We've often heard the old adage that there is strength in numbers. But in the case of a new wood product from Canada, we've discovered that less really is more.Corelam™ is a unique wood product that uses less material to deliver equal (or greater) strength than typical plywood products of the same dimensions. The added stability comes from corrugation, which has been used for over a hundred years with metal and plastic, but has yet to be successfully applied to wood. Until now.
Its undulating form is the result of research and development by Christian Blyt, a Canadian industrial designer and professor at Vancouver's Emily Carr University of Art + Design. It grew from a concept he first explored while pursuing his graduate degree in Finland. He wanted to do something interesting with the most common of building materials: plywood. He was curious to find out if wood could be corrugated so he made a little press to test out his ideas. By his own admission, the first attempts were failures and he threw the results in a trash bin. Luckily, a jewelry designer asked if she could try to make something with the salvaged pieces. The pendants and earrings she created enabled Christian to imagine the potential for a strong and beautiful material.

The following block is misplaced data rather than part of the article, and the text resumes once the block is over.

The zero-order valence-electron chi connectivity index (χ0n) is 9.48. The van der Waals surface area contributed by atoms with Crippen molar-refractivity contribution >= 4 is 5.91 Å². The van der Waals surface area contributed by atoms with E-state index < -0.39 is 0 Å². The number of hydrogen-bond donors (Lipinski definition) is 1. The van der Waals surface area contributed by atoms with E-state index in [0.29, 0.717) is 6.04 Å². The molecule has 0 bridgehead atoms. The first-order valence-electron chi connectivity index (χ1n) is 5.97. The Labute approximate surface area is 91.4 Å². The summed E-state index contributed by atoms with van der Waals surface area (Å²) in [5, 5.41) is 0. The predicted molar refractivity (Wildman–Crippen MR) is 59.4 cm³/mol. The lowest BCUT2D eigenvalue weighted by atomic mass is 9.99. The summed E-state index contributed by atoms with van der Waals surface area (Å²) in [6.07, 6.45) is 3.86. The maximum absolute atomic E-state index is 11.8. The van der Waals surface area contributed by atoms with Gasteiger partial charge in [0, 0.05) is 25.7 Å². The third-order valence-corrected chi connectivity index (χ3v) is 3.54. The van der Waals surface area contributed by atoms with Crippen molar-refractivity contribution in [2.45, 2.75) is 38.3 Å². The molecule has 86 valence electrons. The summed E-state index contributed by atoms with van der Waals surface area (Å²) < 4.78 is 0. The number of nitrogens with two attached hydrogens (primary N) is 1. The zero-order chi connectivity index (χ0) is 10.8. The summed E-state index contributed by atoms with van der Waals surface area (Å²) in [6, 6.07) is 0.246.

Jump ahead fifteen years and this award-winning product now allows for a range of possibilities from sound walls to ceiling systems and is available as an FSC product, which when used provides an asset in the LEED™ certification process. Its acoustic and aesthetic properties are well matched with sustainable values that are realized in the absence of formaldehyde and volatile organic compound (VOC) emissions.
Kara works as a Senior Design Researcher at frog in Munich, Germany. Prior to this, she pursued her Master's degree in Design at Emily Carr University, where she focused her research on cross-cultural design process. Her graduate work in Rwanda has been included as a case study in IDEO's Human-Centered Design Toolkit.
She remains passionate about exploring design with rural communities and emerging markets.